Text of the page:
WASHINGTON, DC - The state of Hawaii is the newest member of the U.S. Department of Energy (DOE) Regional Carbon Sequestration Partnership Program - the centerpiece of national efforts to validate and deploy carbon sequestration technologies. The addition of Hawaii, the 42nd state to join the partnerships program, helps strengthen U.S. efforts to reduce greenhouse gas emissions and mitigate climate change.
Hawaii was included as a regional partner for the first time when the West Coast Regional Carbon Sequestration Partnership (WESTCARB) was awarded DOE funding for a Phase III large-scale sequestration test. The WESTCARB award was announced on May 6, 2008, at the Carbon Sequestration Conference in Pittsburgh, Pa.
The Regional Carbon Sequestration Partnership Program is a nationwide cooperation of federal, state, and private sector partnerships that are determining the most suitable technologies, regulations, and infrastructure for future carbon capture and storage in different areas of the country. Launched in 2003, the program is leading national efforts to develop the infrastructure and knowledge-base needed to place carbon sequestration technologies on the path to commercialization. The seven regional partnerships include more than 350 state agencies, universities, and private companies within 42 states, three Indian nations, and four Canadian provinces.
During the first phase of the program, the partnerships characterized the potential for CO2 storage in deep geologic formations. When Phase I ended in 2005, the partnerships had identified more than 3,000 billion metric tons of potential storage capacity in promising geologic formations, which have the potential to represent more than 1,000 years of storage capacity from point sources in North America.
In Phase II of the program, the partnerships implemented a portfolio of small-scale geologic and terrestrial sequestration projects. The purpose of these tests was to validate that different geologic formations have the injectivity, containment, and storage effectiveness needed for long-term sequestration.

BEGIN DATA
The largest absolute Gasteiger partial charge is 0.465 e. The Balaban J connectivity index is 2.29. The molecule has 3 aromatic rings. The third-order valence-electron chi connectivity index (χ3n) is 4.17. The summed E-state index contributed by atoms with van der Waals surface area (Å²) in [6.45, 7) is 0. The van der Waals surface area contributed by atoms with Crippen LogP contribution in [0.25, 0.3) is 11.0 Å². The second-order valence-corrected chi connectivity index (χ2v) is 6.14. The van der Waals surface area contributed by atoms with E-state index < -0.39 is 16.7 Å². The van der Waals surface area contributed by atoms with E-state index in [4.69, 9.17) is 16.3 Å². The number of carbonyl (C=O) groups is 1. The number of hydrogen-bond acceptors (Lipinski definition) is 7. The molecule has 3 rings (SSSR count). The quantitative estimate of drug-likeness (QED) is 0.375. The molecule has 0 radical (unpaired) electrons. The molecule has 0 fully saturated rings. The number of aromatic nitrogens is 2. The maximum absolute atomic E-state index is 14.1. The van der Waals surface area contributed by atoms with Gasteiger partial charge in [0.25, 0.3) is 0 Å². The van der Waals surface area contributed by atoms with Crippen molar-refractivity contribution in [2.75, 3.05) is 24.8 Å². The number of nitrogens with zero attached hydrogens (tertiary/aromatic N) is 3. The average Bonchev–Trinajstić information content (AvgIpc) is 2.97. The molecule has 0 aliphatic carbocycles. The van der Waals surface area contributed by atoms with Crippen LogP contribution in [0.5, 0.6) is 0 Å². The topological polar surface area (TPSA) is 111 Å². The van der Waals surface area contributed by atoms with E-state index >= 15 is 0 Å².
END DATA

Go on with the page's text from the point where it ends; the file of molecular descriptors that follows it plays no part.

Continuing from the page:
During Phase III, the partnerships will perform large-volume tests to validate that the capture, transportation, injection, and long term storage of over 1 million tons of carbon dioxide can be done safely, permanently, and economically.
Hawaii is the latest state to join the WESTCARB partnership, which also includes California, Arizona, Nevada, Oregon, Washington, Alaska, and British Columbia. As part of their Phase III efforts, WESTCARB is conducting a geologic CO2 storage project in the San Joaquin Basin in Central California.
Efforts in Hawaii will focus on site characterization or "source-sink matching" of CO2 emission sources, such as power plants, and terrestrial and geologic sinks that will hold the CO2. Scientists under the direction of the University of Hawaii will initially examine and update the sources of greenhouse gases as part of the new state law requiring an inventory of state sources.
The seven regional partnerships are -
- Big Sky Carbon Sequestration Partnership, led by Montana State University.
- Midwest Geological Sequestration Consortium, headed by the University of Illinois-Illinois State Geological Survey.
- Midwest Regional Carbon Sequestration Partnership, led by Battelle.
- Plains CO2 Reduction Partnership, led by the Energy & Environmental Research Center at the University of North Dakota.
- Southeast Regional Carbon Sequestration Partnership, headed by the Southern States Energy Board.
- Southwest Regional Partnership for Carbon Sequestration, led by the New Mexico Institute of Mining and Technology.
- WESTCARB, headed by the California Energy Commission.